There are many ways to segment the utterances in the microstructure analysis, however, the three most commonly used methods will be reviewed here: communication units (CU), minimal terminable units (t-units) and propositions. A CU includes each independent clause with its modifiers (Loban, 1976). Similarly, a t-unit consists of the independent clause with all subordinate clauses attached to it and it is used more frequently with analyzing written narratives (Hunt, 1965). Although the c-unit has been used frequently in other narrative research, it can be a disadvantage because the researchers must collect at least 50 utterances as is the convention of c-unit analysis reliability (Roth, Speece, & Cooper, 1996). It can be challenging to obtain 50 utterances from some children due to young age or language delays/disabilities. Also, there is disagreement in the research literature about what constitutes an independent clause and a dependent or subordinate clause. This makes using CU and t-units challenging for inter-rater reliability (Hughes, McGillivray, & Schmidek, 1997).

Propositions have been an alternative method for analysis by other researchers (Johnston & Kamhi, 1992). Propositions are units of meaning rather than just form. Propositions are idea units composed of a judgment, or predicate, about one or more "objects" or "arguments." This allows the researcher to examine semantic complexity or rather, the number and types of ideas a child is able to compact into one sentence. The number and types of ideas have been described as linguistic operations (Kretschmer, 2001). There are 11 types of linguistic operations: possessive insertion, adjective embedding, ing participle, ed participle, noun-adjunct, coordination, subordination, relativization, complementation, deletion, and reduction. The proposition approximates a simple clause in that a two-clause sentence would be segmented into two propositions. Proposition analysis is appealing because it provides the researcher with specific semantic and syntactic analysis. One drawback of using the propositions, however, is that many speech language pathologists are unfamiliar with this type of segmenting (Hughes, McGillivray, & Schmidek, 1997). Again, this reinforces the problem of inter-rater reliability when scoring the narrative samples.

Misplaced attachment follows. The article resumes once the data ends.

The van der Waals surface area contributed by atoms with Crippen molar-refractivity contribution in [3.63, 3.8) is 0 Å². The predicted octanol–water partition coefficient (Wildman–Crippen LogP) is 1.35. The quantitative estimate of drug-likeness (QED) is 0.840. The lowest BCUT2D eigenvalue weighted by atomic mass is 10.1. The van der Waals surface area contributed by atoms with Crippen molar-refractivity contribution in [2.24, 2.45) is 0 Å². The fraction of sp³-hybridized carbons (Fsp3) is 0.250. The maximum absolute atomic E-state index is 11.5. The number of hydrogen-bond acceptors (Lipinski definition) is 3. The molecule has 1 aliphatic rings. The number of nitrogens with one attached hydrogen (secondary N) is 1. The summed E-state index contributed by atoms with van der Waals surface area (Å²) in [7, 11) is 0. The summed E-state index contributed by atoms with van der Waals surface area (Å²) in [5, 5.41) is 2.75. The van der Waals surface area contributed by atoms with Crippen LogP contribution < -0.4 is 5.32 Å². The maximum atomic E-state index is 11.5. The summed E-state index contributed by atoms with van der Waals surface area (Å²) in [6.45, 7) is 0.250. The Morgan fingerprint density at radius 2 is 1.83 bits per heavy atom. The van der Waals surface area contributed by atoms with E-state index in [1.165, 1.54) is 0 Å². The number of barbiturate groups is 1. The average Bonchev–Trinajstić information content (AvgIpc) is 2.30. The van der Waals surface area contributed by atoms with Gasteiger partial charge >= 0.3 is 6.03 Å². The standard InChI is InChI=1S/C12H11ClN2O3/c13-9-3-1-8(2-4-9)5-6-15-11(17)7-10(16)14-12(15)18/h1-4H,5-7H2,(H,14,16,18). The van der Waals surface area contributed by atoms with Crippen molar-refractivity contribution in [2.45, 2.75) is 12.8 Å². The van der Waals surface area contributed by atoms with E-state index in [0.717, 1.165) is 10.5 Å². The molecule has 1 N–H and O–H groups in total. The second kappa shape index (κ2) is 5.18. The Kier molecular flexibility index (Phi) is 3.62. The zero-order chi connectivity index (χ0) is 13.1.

This Ask the Expert was taken from the course entitled: Early Writing Development: Exploring Beliefs, Assumptions, and Roles of the SLP

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Dr. Lara Wakefield, CCC-SLP, has 16 years of experience as a Speech-Language Pathologist. She has researched the roles of the Speech-Language Pathologists and Teachers in collaborative settings related to language and literacy for 13 years in several grant -funded projects. She has presented at state and national meetings for 13 years on these topics with a specific interest in writing development in children ages 2-7 years.

lara l wakefield

Lara L. Wakefield, Ph.D., CCC-SLP

Dr. Lara Wakefield, CCC-SLP, has 16 years of experience as a Speech-Language Pathologist. She has researched the roles of the Speech-Language Pathologists and Teachers in collaborative settings related to language and literacy for 13 years in several grant -funded projects. She has presented at state and national meetings for 13 years on these topics. She has a specific interest in writing development in children ages 2-7 years. Dr. Wakefield has worked in a variety of settings: rehabilitation, home health, schools, and universities. She is now in private practice as a Speech-Language Pathologist and Parent Advocate at Wakefield Consultation Services, LLC.